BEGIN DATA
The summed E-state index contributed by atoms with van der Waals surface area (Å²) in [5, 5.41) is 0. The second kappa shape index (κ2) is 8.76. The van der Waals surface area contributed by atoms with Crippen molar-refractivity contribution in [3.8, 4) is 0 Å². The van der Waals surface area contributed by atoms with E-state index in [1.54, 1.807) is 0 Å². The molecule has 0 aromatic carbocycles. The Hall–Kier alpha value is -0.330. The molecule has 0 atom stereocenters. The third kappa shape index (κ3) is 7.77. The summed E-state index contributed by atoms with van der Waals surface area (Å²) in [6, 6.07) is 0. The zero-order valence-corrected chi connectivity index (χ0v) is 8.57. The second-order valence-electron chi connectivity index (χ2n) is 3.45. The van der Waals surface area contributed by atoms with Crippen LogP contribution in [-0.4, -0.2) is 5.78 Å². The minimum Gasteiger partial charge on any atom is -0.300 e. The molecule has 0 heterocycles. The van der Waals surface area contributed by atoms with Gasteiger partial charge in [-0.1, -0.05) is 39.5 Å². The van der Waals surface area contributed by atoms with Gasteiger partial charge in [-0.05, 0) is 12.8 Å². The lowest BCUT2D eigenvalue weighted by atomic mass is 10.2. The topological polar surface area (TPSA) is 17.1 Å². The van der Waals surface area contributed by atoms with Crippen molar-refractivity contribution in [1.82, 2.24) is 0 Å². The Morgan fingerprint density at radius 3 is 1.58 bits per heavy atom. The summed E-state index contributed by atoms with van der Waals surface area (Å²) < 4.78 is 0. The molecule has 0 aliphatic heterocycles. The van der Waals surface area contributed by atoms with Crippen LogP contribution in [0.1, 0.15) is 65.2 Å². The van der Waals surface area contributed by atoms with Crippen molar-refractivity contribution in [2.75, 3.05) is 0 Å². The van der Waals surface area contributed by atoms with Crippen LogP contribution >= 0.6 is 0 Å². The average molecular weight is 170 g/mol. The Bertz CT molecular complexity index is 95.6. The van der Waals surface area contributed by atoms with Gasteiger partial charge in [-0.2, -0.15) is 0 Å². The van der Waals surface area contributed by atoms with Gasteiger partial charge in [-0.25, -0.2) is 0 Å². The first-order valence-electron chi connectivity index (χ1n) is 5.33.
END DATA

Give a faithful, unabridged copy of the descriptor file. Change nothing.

The summed E-state index contributed by atoms with van der Waals surface area (Å²) in [5, 5.41) is 0. The second kappa shape index (κ2) is 8.76. The van der Waals surface area contributed by atoms with Crippen molar-refractivity contribution in [3.8, 4) is 0 Å². The van der Waals surface area contributed by atoms with E-state index in [1.54, 1.807) is 0 Å². The molecule has 0 aromatic carbocycles. The Hall–Kier alpha value is -0.330. The molecule has 0 atom stereocenters. The third kappa shape index (κ3) is 7.77. The summed E-state index contributed by atoms with van der Waals surface area (Å²) in [6, 6.07) is 0. The zero-order valence-corrected chi connectivity index (χ0v) is 8.57. The second-order valence-electron chi connectivity index (χ2n) is 3.45. The van der Waals surface area contributed by atoms with Crippen LogP contribution in [-0.4, -0.2) is 5.78 Å². The minimum Gasteiger partial charge on any atom is -0.300 e. The molecule has 0 heterocycles. The van der Waals surface area contributed by atoms with Gasteiger partial charge in [-0.1, -0.05) is 39.5 Å². The van der Waals surface area contributed by atoms with Gasteiger partial charge in [-0.05, 0) is 12.8 Å². The lowest BCUT2D eigenvalue weighted by atomic mass is 10.2. The topological polar surface area (TPSA) is 17.1 Å². The van der Waals surface area contributed by atoms with Crippen molar-refractivity contribution in [1.82, 2.24) is 0 Å². The Morgan fingerprint density at radius 3 is 1.58 bits per heavy atom. The summed E-state index contributed by atoms with van der Waals surface area (Å²) < 4.78 is 0. The molecule has 0 aliphatic heterocycles. The van der Waals surface area contributed by atoms with Crippen LogP contribution in [0.1, 0.15) is 65.2 Å². The van der Waals surface area contributed by atoms with Crippen molar-refractivity contribution in [2.75, 3.05) is 0 Å². The van der Waals surface area contributed by atoms with Crippen LogP contribution >= 0.6 is 0 Å². The average molecular weight is 170 g/mol. The Bertz CT molecular complexity index is 95.6. The van der Waals surface area contributed by atoms with Gasteiger partial charge in [-0.2, -0.15) is 0 Å². The van der Waals surface area contributed by atoms with Gasteiger partial charge in [-0.25, -0.2) is 0 Å². The first-order valence-electron chi connectivity index (χ1n) is 5.33.